Washington, Jan 7 (efe-epa).- The United States’ trade deficit in November widened by $5 billion, or 8 percent, from the previous month to $68.1 billion, marking the largest monthly deficit since August 2006, the Commerce Department said Thursday.
The surprisingly high November figure, which amply exceeded economists’ forecast for a $62.5 billion deficit and was up sharply from the revised deficit figure of $63.1 billion registered in October, was the result of US companies’ bolstering their inventories in preparation for the year-end holiday season.
The trade deficit for the first 11 months of 2020, meanwhile, soared to $604.8 billion, up 13.9 percent from the $531.2 billion deficit registered in the same period of the previous year.
That figure also has already eclipsed the $576.9 billion trade deficit figure for all of 2019.
Both US exports (down by $372.3 billion, or 16.1 percent) and imports (off by $298.7 billion, or 10.5 percent) decreased sharply during that 11-month period, reflecting the dramatic impact of the coronavirus crisis.
The latest monthly figures from the department’s Census Bureau and Bureau of Economic Analysis showed that the trade deficit in goods climbed by $5 billion to a record $86.4 billion in November, causing the goods deficit for the first 11 months of last year to rise to a whopping $824.6 billion.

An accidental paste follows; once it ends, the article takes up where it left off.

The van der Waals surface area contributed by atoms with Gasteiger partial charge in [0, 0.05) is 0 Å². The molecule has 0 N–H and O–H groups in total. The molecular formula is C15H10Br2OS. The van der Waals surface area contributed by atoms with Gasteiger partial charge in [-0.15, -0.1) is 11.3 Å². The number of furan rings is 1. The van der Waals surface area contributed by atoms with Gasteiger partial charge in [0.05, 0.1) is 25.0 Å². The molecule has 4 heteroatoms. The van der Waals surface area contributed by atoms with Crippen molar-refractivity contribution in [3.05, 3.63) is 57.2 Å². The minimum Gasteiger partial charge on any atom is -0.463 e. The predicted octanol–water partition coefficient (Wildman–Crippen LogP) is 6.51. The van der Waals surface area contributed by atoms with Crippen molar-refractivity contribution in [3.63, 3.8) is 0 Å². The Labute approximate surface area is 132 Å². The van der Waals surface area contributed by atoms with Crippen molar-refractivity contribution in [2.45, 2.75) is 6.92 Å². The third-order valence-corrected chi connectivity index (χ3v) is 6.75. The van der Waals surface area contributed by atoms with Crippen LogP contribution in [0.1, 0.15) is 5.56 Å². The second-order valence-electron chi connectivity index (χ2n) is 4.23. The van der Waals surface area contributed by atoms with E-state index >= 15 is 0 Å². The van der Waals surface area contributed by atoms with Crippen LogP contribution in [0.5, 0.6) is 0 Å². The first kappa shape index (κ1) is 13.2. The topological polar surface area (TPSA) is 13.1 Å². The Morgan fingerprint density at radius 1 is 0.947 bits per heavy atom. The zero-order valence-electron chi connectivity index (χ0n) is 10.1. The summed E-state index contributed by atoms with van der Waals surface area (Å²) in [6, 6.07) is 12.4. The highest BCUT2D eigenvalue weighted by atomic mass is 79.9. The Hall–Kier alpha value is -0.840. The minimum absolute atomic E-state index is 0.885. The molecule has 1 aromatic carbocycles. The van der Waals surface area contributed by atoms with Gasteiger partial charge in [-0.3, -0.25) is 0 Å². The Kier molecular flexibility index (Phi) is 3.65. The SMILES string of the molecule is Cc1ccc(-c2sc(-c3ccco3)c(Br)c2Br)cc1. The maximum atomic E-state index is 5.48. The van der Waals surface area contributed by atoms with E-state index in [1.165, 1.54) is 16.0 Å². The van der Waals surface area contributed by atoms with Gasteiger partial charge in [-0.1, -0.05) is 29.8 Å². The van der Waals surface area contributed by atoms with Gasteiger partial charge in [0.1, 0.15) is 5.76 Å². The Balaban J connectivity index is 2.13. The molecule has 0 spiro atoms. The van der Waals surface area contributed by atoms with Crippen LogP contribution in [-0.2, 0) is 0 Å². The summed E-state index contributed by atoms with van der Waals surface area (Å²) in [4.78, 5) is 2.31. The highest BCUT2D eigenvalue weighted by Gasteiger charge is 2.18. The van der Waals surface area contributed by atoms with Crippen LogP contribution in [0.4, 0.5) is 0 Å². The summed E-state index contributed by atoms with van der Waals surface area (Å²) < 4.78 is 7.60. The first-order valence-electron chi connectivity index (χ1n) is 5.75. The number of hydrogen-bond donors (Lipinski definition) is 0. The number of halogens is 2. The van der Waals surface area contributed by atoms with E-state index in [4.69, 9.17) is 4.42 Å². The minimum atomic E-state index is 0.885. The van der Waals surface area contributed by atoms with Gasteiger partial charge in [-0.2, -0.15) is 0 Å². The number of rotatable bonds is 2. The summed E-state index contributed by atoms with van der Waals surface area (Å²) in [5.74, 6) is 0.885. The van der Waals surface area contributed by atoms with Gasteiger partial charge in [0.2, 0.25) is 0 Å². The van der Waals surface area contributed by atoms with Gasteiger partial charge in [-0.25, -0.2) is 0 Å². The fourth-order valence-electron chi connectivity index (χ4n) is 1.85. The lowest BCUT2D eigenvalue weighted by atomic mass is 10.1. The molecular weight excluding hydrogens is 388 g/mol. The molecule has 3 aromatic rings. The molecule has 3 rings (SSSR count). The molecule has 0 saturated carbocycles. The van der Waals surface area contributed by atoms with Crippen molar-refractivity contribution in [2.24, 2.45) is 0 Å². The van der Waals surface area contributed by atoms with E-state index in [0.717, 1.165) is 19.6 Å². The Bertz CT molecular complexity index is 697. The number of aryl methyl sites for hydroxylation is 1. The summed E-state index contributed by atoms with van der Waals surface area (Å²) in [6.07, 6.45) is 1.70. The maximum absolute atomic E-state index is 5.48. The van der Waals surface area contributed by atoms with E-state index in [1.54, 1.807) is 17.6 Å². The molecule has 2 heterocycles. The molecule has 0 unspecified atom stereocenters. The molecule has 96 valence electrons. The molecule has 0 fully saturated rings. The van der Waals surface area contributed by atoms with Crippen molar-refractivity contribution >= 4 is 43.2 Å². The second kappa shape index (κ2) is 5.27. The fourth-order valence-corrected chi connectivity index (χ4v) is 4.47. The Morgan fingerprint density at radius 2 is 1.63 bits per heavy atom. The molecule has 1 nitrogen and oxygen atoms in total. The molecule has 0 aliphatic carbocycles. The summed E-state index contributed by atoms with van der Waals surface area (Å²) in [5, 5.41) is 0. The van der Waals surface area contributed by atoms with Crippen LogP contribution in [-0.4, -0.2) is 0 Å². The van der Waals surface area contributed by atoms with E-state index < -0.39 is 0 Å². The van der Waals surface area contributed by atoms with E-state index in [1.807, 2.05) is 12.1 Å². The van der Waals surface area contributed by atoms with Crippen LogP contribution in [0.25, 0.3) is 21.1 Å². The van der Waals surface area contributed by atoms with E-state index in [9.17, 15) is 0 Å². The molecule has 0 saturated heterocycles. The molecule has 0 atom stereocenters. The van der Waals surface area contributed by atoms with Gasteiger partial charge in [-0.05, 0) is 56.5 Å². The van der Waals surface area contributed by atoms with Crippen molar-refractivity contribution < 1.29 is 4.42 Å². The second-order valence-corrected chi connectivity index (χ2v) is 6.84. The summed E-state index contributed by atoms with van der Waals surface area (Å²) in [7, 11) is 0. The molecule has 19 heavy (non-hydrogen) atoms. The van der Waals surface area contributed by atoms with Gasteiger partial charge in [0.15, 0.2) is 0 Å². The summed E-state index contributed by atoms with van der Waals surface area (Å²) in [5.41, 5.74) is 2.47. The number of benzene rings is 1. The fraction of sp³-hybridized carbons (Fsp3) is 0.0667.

For the same period of 2019, the goods trade deficit stood at $794.4 billion.
Those figures show that US consumers’ appetite for imported goods has remained robust in spite of the economic fallout from the coronavirus pandemic, while the health emergency and the related lockdowns implemented by some of America’s largest trade partners have reduced demand for US products.
The US’s services trade surplus, meanwhile, remained virtually flat in November, falling by less than $100 million compared to October to $18.2 billion.
In November, the total value of US exports of goods and services rose by $2.2 billion, or 1.2 percent, from October to $184.2 billion, buoyed by sales of industrial supplies and materials (particularly natural gas), foods, feeds and beverages and travel and transport.
The total value of imports rose by $7.2 billion, or 2.9 percent, in November relative to the previous month to $252.3 billion, primarily due to purchases of cellular phones and other consumer and household items, industrial supplies and materials, capital goods and travel and transport services, according to the Commerce Department’s report.
The US’s trade deficit with China rose in November to $30 billion, as imports increased by $3 billion and exports declined by $500 million.
In the case of EU, the trade deficit rose by $1 billion to $16.7 billion, the result of a nearly $1 billion rise in exports and a $2 billion increase in imports.
The US’s trade surplus with South and Central America, meanwhile, rose to $3 billion in November, up from $2.2 billion in October. Exports rose by $200 million that month, while imports fell by $600 million. EFE-EPA